§ Mr. Cutlar Fergusson
begged to disclaim any concurrence in the opinions of the hon. member for Cupar (Mr. A. Johnstone). The charge of not keeping faith with persons from whom they differed in 1353 religion was most unfounded, and had been disclaimed by all Catholics, and strongly condemned by the whole of the Roman Catholic Archbishops and Bishops of Ireland. The Catholics were not bound by their oaths in that House to do any thing more or less than Protestants with respect to the Established Church.
§ Mr. Shaw
would not offer any opinion on the subject until he saw the course taken by Catholic Members, on matters which should come before them. As to what had been said by the hon. and learned member for Kirkcudbright (Mr. Fergus-son), that the oath was to have the same effect on Protestants as on Catholics, he would only say, that if that were the meaning of the oath, he did not see why it was imposed at all, or why it should not be taken by both.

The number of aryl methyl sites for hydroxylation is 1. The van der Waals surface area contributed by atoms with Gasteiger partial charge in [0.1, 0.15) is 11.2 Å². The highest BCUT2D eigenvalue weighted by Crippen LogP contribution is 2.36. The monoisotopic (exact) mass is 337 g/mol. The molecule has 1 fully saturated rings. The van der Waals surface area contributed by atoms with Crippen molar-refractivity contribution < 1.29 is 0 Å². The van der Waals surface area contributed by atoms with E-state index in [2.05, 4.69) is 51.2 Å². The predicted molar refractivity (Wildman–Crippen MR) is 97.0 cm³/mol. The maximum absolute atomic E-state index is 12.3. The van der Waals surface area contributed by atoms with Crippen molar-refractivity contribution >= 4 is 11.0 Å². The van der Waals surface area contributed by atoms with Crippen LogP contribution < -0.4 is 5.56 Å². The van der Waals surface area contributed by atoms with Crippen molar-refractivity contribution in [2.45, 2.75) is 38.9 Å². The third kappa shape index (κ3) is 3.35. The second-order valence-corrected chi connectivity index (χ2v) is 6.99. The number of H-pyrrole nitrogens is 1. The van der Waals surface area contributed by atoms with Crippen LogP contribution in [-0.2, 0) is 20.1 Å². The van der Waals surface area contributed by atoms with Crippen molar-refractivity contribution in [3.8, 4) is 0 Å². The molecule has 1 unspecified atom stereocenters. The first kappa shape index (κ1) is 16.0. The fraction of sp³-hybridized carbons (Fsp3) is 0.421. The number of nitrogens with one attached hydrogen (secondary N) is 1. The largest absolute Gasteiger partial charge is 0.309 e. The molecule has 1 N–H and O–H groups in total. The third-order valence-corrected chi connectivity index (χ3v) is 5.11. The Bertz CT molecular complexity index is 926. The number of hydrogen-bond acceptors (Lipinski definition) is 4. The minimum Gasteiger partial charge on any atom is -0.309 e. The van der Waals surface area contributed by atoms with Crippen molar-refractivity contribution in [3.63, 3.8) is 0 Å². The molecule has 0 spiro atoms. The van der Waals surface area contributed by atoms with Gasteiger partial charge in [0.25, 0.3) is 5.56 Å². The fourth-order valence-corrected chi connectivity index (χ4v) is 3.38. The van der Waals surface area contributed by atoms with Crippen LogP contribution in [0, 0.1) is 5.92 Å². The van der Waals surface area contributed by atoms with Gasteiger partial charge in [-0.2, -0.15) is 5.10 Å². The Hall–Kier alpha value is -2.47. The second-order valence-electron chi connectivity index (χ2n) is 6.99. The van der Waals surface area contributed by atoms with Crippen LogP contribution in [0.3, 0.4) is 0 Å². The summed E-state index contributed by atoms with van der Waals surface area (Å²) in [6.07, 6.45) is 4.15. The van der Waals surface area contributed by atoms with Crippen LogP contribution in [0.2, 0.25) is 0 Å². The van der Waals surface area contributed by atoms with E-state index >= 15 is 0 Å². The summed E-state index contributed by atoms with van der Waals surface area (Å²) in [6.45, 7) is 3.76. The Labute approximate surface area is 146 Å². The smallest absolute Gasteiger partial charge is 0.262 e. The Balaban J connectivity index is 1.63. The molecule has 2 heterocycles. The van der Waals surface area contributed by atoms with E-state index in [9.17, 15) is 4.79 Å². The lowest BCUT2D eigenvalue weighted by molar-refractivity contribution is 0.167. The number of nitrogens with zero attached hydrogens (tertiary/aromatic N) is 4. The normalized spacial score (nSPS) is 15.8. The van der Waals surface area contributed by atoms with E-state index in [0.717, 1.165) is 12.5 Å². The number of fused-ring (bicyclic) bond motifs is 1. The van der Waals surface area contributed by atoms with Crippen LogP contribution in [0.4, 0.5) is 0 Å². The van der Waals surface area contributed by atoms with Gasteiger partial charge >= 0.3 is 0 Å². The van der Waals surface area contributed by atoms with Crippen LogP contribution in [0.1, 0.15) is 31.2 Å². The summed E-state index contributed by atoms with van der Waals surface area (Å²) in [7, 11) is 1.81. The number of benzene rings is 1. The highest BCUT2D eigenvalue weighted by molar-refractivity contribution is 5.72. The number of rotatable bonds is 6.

§ Mr. Cutlar Fergusson
said, all it had in view was, that the Catholics should give the same security to the Established Church by their oaths, as the Protestants were supposed to give by their duty as Protestants.
§ Lord Althorp
reminded the House, that in the progress of the Catholic Relief Bill, a clause had been proposed to prevent the interference of Catholic Members in any matters relating purely to the Church, and the House had rejected it; and, as that was the case, he thought that Catholic Members had as much right as Protestants to take part in the discussion of any matter that came before the House as Protestants.
§ Dr. Lushington,
as his name had been alluded to by the hon. member for Cupar, wished to say a word in explanation, and to correct a mistake respecting what had fallen from him on the occasion alluded to. When an hon. Member, a Catholic, had talked of destroying the Church, he did, in the warmth of the moment, read to him the oath taken by Catholic Members of that House—not, however, with the view to contend that Catholic Members, or any other Members not belonging to the Established Church, had no right to interfere or take part in any question, no matter what, which might come before the House—but to show that hon. Member that a sense of duty and of his obligation on oath, ought not to permit him to talk of destroying an establishment which, as a Member of Parliament, he had sworn not to injure or weaken. He would have explained his meaning on that evening, 1354 but an interlude of a speech of two hours by the hon. and learned member for Dublin, having intervened, he was unwilling to bring the attention of the House back to another subject.